‘One Hundred Years of Solitude’ by Gabriel García Márquez



Genre: Fiction

A modern classic!

It was a customer who recommended this book to me and who introduced me to this brilliant author. I briefly knew of him because of his Nobel Prize Winning Love in a Time of Chlorea (on of those books on the ‘I’ll read eventually’ list) though One Hundred Years was the novel that had everyone excited when I’d mention the author.
To put it simply, this novel gives the entire history of Latin America through the history of a fictitious town called Macondo through a family. The Buendías are the founding family of the town and commandeer all the major events such as the entire town’s resettlement, building a railway and countless civil wars. Each generation of the family have something new to contribute- with some more kind than others.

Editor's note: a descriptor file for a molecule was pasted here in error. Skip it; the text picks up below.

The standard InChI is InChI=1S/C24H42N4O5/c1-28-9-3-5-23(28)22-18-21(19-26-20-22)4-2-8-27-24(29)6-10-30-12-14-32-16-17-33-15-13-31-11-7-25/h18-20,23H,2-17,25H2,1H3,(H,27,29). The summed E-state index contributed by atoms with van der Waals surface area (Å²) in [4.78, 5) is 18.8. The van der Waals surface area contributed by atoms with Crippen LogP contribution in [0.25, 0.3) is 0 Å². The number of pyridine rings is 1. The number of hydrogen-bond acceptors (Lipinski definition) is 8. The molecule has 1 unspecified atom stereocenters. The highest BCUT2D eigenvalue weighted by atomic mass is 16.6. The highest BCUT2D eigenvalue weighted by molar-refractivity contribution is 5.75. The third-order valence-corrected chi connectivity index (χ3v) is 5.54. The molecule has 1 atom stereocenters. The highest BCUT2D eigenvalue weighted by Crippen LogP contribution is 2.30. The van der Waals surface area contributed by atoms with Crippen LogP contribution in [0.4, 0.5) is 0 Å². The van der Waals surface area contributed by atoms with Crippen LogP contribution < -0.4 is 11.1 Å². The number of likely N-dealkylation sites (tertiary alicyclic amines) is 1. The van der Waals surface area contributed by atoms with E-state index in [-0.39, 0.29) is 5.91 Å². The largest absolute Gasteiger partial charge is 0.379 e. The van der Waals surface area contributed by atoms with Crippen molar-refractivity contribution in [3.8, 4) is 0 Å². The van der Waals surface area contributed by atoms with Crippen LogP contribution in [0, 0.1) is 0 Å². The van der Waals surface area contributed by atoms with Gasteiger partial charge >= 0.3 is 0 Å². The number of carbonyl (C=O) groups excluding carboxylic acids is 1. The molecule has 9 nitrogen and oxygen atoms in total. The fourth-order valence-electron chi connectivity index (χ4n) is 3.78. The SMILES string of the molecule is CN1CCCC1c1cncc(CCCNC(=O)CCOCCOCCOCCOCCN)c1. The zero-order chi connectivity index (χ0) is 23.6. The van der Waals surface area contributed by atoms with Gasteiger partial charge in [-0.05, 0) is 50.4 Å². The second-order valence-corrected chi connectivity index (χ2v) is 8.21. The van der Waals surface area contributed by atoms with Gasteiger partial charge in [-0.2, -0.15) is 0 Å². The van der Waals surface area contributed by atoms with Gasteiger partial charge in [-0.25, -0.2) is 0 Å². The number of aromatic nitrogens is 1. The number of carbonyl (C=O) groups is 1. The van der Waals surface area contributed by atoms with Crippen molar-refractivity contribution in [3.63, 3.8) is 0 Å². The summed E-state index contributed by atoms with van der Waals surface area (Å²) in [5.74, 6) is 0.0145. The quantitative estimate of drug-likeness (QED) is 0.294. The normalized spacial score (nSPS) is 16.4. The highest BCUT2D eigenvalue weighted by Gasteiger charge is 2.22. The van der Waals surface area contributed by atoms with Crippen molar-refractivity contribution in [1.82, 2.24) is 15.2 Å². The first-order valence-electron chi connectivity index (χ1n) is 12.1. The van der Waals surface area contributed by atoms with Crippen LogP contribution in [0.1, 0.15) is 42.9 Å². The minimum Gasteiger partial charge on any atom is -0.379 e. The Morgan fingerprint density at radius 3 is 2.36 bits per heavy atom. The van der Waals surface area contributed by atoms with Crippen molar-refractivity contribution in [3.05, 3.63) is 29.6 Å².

This book has taken me a long time to finish, in fact if it didn’t grip me every time I pick it up again than I would have given up on reading it ages ago but there is something very raw and expressive in the writing that makes it unique to me. Having been translated from Spanish you can feel that every sentence has a driven purpose and every adjective used to describe something significant has been carefully chosen.
This is a very dense read but challenges you to think beyond your own understandings of what it means to be a family. Some parts are incredibly scandalous that had me even blushing but I suppose they’re the parts that keep me reading this great novel.

A challenge worth trying 🙂


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